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Thursday, April 8, 2010

Critical Thinking

by: Kersley Fitzgerald

Last week, we delved shallowly into the world of flightline maintenance. This week, it’s all about the backshop.

At the time I was in the Air Force (a million years ago), the backshop fell under the Logistics Group Commander, whereas flightline maintenance belonged to a flying squadron and, therefore, the Operations Group Commander. What does this mean? It means the backshop was commanded by a maintainer and had a maintainer as a group commander. (Or at least a loggie. Could have been supply or fuels or acquisitions. Still, it wasn’t a pilot.)

The backshop is a kinder, gentler maintenance organization. Not too many people, if any, on mid shift. Most troops get to work inside hangars or shops. More time for burger burns and prairie dog hunts. (Or practicing your welding skills on your trailer-building side-job. Or making new stickers for your skis using AGE’s Corel Draw label maker. Or etching loons into glass for your mom using speed tape and the machine shop’s sand blaster*. Or convincing the one gear-head in a squadron full of aircraft maintainers to change the shocks in your F-150 for a case of beer.**)

Let me see how many shops I can remember after all these long years:

- Propulsions: engines
- Avionics: wires for flight controls as well as, strangely enough, tires
- Sheet metal: sheet metal, corrosion control, and painting
- Machine shop: welding, sand-blasting—the funnest shop (see glass etching above)
- Non-Destructive Inspection (aka: NDI): using camera probes and x-ray to look for cracks in fan blades and airframe (see: C-141s’ wing spars)
- Life Support: parachutes and nuclear blast curtains (in combat aircraft squadrons this would include ejection seats)
- Aerospace Ground Equipment (aka: AGE): power carts, staircases, high-reaches, light carts, etc.
- Fuels: tearing open fuel cells and trying not to pass out from the fumes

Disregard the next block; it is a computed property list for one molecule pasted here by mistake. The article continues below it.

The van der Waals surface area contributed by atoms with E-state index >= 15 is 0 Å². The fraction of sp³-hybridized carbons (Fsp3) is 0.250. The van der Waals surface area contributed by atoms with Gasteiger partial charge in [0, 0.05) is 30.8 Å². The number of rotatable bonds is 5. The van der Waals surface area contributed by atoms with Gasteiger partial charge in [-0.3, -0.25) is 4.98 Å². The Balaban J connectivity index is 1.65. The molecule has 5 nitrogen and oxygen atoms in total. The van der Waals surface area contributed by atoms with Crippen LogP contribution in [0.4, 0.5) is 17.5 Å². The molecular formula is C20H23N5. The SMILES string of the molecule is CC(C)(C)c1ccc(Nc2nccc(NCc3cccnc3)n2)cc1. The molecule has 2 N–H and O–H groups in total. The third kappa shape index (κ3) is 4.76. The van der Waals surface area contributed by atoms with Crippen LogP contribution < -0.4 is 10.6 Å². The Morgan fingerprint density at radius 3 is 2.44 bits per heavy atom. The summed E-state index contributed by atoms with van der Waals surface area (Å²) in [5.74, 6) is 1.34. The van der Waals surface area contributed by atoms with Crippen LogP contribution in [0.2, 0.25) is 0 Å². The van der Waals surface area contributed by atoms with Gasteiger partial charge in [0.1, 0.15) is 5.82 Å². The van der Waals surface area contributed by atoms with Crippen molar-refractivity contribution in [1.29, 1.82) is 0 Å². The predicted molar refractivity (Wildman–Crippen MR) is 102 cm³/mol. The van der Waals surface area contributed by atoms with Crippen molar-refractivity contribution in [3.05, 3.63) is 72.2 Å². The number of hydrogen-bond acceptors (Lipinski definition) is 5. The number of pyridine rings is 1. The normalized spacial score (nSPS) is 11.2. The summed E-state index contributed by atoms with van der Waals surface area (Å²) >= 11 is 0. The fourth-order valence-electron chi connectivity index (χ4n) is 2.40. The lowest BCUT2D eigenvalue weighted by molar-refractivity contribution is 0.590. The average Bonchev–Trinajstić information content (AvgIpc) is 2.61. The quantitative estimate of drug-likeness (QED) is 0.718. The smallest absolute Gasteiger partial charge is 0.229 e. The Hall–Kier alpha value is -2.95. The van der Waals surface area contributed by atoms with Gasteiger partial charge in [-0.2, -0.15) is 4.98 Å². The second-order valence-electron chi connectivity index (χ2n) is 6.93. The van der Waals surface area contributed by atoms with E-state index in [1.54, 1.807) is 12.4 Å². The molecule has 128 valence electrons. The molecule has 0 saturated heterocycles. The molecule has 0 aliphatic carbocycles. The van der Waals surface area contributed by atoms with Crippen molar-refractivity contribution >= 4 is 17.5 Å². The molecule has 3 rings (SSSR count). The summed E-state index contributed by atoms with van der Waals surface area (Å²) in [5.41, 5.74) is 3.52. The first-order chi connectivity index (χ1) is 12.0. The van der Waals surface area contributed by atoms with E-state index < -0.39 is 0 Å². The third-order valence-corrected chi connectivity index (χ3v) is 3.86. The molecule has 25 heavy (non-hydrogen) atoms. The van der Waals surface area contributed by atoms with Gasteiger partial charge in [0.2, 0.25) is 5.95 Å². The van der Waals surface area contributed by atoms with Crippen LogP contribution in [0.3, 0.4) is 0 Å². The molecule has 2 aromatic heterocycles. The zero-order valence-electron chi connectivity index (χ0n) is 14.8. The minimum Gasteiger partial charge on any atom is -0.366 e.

- Inspections: This is killing me. This is a really big flight that completes several major inspections, and I can’t remember the names of any of them. PHASE! That’s the big one.
- Admin and training
- Shoot, then there was the flight that I was actually in for several months whose name I can’t remember. They did TOs, computers, and CAMS—Consolidated Aircraft Maintenance System—a worldwide, networked database for maintenance actions.

The three-bay hangar at Malmstrom AFB, MT, opened up a few months after I got there. Three years later, they took out the planes and brought in a Red Horse unit. The missile wing uses the bays for ceremonies.

Is life better in the backshop? If you enjoy regular hours, fewer deployments, and the ability to dig into the technical aspects of your career field while still having time to make model airplanes you hang from the ceiling, then yeah. If you prefer the rush of a last-minute sortie, lots of bullets on your EPR***, and the promise of TDY pay, then maybe not.

Most of the crew chiefs in the backshop were assigned to inspections. The rest of the shops were manned by specialists. There were several (I seem to think three) major inspections the backshop performed according to flight hours or calendar days. PHASE was the biggie. It generally lasted a week and started with giving the plane a shower. Nothing like gearing up in a plastic suit, slathering on the Citri Clean, and manning a hot water fire hose for a couple of hours. All aircraft have to be rinsed after flying over salt water (I wonder how this would translate to space…), but this was the big one. It was hot and dirty and nasty, and they did it once a week.

After the bath, the swing shift removed the panels. Then there were about two days of crew chiefs and specialists coming in to inspect, then two days (hopefully only two days) of fixing what’s broke and sealing her up. All this while the flightline is yelling, asking why you can’t have it finished in three days instead of five because we really, really need the airframe!

Probably the biggest inspection done in the backshop was the Refurb. Unfortunately I can’t remember much about it. I think it had to do with painting and corrosion repair. Crew chiefs could install optional TCTOs (like hanging curtains from the bunks and solid doors for the bathroom). It was the biggest inspection next to depot.

The biggest job I saw, and the one that got the most attention, was when the vertical stabilizer on a tanker had to be replaced. That’s usually a depot-level job that our guys completed perfectly.

Mike Rowe filmed a “Dirty Jobs” episode on fuel cells. (“Fuel cell” refers both to a single bay in an aircraft that holds fuel and the hangar in which the jobs are performed.) The tanks in the wings of a tanker are within the struts and spars. But the fuel in the body tanks sits in rubber-like bladders that have to be laced into the spars. Imagine a five-foot tall by eight-foot long by five-foot wide cavity. It’s hot. The bladder is already threaded around the fuel pump that shoots fuel aft to the boom. And you have to thread rope through holes cut into fins in the bladder to holes cut into the cavity spars. It’s not easy.